WTF, debt collectors are now allowed to harass you on social media
Another reason to keep your social media friends list short and sweet.
In case debt collectors weren’t already enough of a pain in the ass, now they have an entirely new method of harassing you about your debts. A new debt collection rule has now made it okay for collectors to approach you about your debt through social media.
That friend request that you just received from that nice-looking person you don’t know? It could be a debt collector. As if there aren’t already enough social media profiles out there aiming to cause you problems, now you have to worry about if one of your debt collectors is on your friends’ list.
The new rule from the Consumer Financial Protection Bureau does at least impose some pretty strict limitations on debt collectors’ new ability. For example, when a collector contacts you on social media, the message must be private to ensure that no one else can see it.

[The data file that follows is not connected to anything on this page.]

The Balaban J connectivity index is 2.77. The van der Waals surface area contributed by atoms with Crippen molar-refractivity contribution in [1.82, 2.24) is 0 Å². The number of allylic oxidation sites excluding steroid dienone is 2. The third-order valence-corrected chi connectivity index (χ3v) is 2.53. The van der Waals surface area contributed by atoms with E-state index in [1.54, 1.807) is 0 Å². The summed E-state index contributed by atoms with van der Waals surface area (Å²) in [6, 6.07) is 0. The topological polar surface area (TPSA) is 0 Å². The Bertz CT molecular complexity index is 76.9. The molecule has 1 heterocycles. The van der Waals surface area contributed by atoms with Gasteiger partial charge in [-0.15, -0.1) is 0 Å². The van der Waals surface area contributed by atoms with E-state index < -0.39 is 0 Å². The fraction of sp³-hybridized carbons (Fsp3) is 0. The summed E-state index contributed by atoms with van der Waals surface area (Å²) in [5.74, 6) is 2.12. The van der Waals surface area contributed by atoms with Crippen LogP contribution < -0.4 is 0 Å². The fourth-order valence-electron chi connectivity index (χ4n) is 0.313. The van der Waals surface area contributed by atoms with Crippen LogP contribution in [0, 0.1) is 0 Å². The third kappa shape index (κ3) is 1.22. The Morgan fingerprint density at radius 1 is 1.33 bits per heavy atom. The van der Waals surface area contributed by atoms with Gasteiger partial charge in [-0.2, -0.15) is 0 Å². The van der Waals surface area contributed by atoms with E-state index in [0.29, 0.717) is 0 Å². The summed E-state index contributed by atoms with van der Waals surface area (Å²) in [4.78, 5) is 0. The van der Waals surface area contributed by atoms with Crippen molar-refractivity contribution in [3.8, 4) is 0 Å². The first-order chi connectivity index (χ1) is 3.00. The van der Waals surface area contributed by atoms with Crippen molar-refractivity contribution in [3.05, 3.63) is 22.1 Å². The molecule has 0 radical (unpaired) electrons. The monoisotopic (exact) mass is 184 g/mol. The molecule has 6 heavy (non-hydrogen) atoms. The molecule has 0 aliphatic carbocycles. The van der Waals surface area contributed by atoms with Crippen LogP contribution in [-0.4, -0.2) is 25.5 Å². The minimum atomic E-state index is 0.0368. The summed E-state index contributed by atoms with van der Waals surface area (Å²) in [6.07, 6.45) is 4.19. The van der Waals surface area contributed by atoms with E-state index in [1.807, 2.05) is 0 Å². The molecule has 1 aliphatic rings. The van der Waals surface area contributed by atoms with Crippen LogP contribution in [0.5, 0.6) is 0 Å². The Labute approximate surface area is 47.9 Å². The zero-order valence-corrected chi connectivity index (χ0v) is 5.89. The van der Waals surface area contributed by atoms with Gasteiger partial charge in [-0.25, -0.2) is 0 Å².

Additionally, individuals must make it clear that they are debt collectors. They are also required to offer you a way to immediately terminate social media communications, meaning you don’t have to continue a conversation with them if you don’t want to.
These limitations are nice and all, but it still sucks that debt collectors can now legally pester you on your social media account. Despite all of its inherent flaws, social media used to be a place where people would go and not have to worry about the struggles of daily life for a few minutes.
Look, I get it. Debt collection is part of life. These people that are cold-calling individuals and trying to get them to pay back the money they owe are just doing their job. There’s absolutely nothing wrong with that. But do they really have to dig into our social media profiles in an attempt to get us to pay?
I don’t know about everyone else, but if I’m not capable of paying the debt that you called me about, sending me a message on social media isn’t going to magically fill my pockets.
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